The order that the Enforcer brings to the religion makes it viable. Without them the religion won’t scale properly.

Phase 3: Growth and Integration

“A cult is an unpopular religion, a religion is a popular cult.”

Phase 1 & 2 are single lifetime phases, they are two key individuals. But phase 3 is much larger. In phase 3 we see a religion growing much larger due to missionary work and multiplication — scaling effectively.

Eventually as a religion grows, it has to begin integrating with society in much more ways. Most especially, the ideas and behaviours of the religion have to be brought into conformity with the rest of society; more extreme ideas are watered down and eventually removed. The history of the religion is correlated and new ideas and behaviour are projected and retrofitted into the history.

Eventually, all religions grow up and “graduate” from their beginnings that were more cult-like. The treatment of apostates is made more gentle. They spread internationally. Ideas are further watered down and extreme doctrines are reigned in.

David O. McKay and the Rise of Modern Mormonism is a good book to illustrate this process happening to Mormonism. As David O. McKay travelled internationally he became more empathetic and understanding of the challenges of a worldwide church. Mormonism is currently in this phase.

This phase can last hundreds of years, and most modern “mainstream” religions are in this phase. Some adherents within faiths in this phase will see the “watering down” as a betrayal of original doctrine and could schism — thus starting new “Phase 1” religions (Mormon example: Denver Snuffer) — in fact this is mainly where new religions are born from — mainstream religions as the “Phase 0, background / context”.

Phase 4: Watering down and becoming “culturally” religious; the endgame

As the effects from phase 3 continue, increasing pressure from outside society on religions results in further watering down of doctrine and more conformity in terms of behaviour. Eventually large segments of religious adherents become “culturally” religious, meaning they don’t subscribe to the fundamental truth claims any longer, but consider themselves members of the religious community.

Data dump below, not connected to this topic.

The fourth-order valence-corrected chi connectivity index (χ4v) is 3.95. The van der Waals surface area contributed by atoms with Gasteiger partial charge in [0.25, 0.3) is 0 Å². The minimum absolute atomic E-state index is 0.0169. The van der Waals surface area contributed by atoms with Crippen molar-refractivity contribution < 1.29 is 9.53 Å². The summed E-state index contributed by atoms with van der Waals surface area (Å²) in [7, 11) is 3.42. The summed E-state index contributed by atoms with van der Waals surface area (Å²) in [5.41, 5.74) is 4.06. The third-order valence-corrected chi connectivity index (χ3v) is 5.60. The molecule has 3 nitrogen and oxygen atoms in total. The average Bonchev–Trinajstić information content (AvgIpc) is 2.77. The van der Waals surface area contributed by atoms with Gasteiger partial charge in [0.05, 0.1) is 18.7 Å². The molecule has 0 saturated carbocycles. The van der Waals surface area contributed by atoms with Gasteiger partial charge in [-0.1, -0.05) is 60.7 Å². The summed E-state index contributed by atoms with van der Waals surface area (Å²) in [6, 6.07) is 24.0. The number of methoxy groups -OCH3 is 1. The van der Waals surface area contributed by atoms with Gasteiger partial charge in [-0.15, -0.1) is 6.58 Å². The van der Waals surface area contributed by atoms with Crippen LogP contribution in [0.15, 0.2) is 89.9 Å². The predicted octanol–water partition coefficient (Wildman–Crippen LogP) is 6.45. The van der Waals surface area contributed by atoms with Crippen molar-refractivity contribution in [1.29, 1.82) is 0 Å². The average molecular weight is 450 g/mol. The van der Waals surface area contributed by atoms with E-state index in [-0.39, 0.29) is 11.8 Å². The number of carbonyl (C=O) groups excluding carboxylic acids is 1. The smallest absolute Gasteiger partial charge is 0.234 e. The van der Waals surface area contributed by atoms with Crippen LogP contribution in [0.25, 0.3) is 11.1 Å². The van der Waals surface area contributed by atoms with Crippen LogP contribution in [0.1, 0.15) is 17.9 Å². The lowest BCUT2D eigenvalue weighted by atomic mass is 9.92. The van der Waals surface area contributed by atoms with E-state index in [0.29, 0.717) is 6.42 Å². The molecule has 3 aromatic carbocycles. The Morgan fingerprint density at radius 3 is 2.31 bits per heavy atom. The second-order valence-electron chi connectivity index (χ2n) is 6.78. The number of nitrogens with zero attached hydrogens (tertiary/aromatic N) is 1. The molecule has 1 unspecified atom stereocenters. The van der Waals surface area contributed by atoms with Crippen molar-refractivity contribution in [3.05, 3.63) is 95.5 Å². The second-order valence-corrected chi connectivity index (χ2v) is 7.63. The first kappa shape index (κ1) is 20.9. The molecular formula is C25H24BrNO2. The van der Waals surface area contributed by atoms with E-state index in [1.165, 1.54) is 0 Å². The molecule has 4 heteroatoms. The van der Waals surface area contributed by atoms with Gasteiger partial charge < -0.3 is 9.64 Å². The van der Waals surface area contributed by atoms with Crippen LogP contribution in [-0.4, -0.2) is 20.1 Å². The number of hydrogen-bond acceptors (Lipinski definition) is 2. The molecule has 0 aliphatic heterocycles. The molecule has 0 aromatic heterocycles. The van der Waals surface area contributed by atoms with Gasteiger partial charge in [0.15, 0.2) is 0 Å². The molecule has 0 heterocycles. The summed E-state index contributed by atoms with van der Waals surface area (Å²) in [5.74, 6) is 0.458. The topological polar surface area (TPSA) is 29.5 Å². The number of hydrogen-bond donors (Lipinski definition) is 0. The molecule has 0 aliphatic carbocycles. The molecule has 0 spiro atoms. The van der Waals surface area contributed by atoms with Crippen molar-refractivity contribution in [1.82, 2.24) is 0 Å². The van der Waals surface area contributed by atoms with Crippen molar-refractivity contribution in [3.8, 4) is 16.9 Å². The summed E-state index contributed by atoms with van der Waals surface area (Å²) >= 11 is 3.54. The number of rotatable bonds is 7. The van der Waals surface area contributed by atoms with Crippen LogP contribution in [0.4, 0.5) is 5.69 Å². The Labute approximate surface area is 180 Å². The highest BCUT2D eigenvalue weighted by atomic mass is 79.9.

The lines between phase 3 & 4 are blurry. One flows to the other, and even individuals and small groups / clusters within the religion could be in different phases.

Examples of this are the world’s older religions:

  • Modern Judaism, having orthodox and reformed, includes a bit of both. If someone says they’re Jewish, it doesn’t mean they’re religious, they might just like the food and festivals.
  • Modern Catholicism also leans more towards this direction, with the Pope being willing to admit evolution, and vast numbers of people being merely “born into it”.

Conclusion: Like stars

Just like stars have a life-cycle, in the beginning they burn really brightly, then they have a very long middle life of burning “normally”, and eventually get dim and die, so religions follow this cycle. Of course, many religions die along the way, or never really grow to a critical mass, or experience large numbers of schisms, but overall they follow the same general trend.

Based on the model above, here are my high-level estimates about where certain religions mentioned above are now in:

Phase 1: “early”

  • Divine Truth (AJ Miller) (this is why it’s so interesting at the moment)

Phase 2: “becoming viable” / “growth phase”

  • Scientology (David Miscavige)
  • The unification church (Hyung Jin Moon)

Phase 3: “mainstream” / “orthodox”

  • Mormonism
  • 7th day Adventists
  • Jehovah’s Witnesses
  • Christianity generally
  • Islam
  • Most religions are here

Phase 4: “watering down” / “burning out”

  • Judaism
  • Catholicism